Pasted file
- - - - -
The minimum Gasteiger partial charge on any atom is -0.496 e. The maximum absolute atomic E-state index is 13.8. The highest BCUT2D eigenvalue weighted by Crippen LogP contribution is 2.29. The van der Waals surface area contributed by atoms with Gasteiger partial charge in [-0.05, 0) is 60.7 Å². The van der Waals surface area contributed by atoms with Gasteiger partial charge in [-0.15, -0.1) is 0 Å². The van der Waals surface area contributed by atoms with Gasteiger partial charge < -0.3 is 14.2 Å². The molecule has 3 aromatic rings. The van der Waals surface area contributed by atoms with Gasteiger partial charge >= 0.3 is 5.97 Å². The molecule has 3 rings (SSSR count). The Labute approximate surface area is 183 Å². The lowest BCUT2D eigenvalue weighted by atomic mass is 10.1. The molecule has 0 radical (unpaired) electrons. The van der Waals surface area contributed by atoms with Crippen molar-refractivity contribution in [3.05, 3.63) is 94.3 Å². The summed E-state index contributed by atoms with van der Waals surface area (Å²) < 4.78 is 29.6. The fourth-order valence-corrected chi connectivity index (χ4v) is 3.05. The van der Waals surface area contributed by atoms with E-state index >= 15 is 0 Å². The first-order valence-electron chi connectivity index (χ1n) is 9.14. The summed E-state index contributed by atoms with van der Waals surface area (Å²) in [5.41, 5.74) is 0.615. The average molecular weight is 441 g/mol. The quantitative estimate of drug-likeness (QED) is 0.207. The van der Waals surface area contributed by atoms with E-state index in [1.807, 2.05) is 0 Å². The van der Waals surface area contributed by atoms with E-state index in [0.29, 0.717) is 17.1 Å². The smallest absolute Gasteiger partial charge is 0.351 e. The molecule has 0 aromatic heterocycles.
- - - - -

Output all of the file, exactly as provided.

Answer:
The minimum Gasteiger partial charge on any atom is -0.496 e. The maximum absolute atomic E-state index is 13.8. The highest BCUT2D eigenvalue weighted by Crippen LogP contribution is 2.29. The van der Waals surface area contributed by atoms with Gasteiger partial charge in [-0.05, 0) is 60.7 Å². The van der Waals surface area contributed by atoms with Gasteiger partial charge in [-0.15, -0.1) is 0 Å². The van der Waals surface area contributed by atoms with Gasteiger partial charge < -0.3 is 14.2 Å². The molecule has 3 aromatic rings. The van der Waals surface area contributed by atoms with Gasteiger partial charge >= 0.3 is 5.97 Å². The molecule has 3 rings (SSSR count). The Labute approximate surface area is 183 Å². The lowest BCUT2D eigenvalue weighted by atomic mass is 10.1. The molecule has 0 radical (unpaired) electrons. The van der Waals surface area contributed by atoms with Crippen molar-refractivity contribution in [3.05, 3.63) is 94.3 Å². The summed E-state index contributed by atoms with van der Waals surface area (Å²) < 4.78 is 29.6. The fourth-order valence-corrected chi connectivity index (χ4v) is 3.05. The van der Waals surface area contributed by atoms with E-state index >= 15 is 0 Å². The first-order valence-electron chi connectivity index (χ1n) is 9.14. The summed E-state index contributed by atoms with van der Waals surface area (Å²) in [5.41, 5.74) is 0.615. The average molecular weight is 441 g/mol. The quantitative estimate of drug-likeness (QED) is 0.207. The van der Waals surface area contributed by atoms with E-state index in [1.807, 2.05) is 0 Å². The van der Waals surface area contributed by atoms with E-state index in [0.29, 0.717) is 17.1 Å². The smallest absolute Gasteiger partial charge is 0.351 e. The molecule has 0 aromatic heterocycles.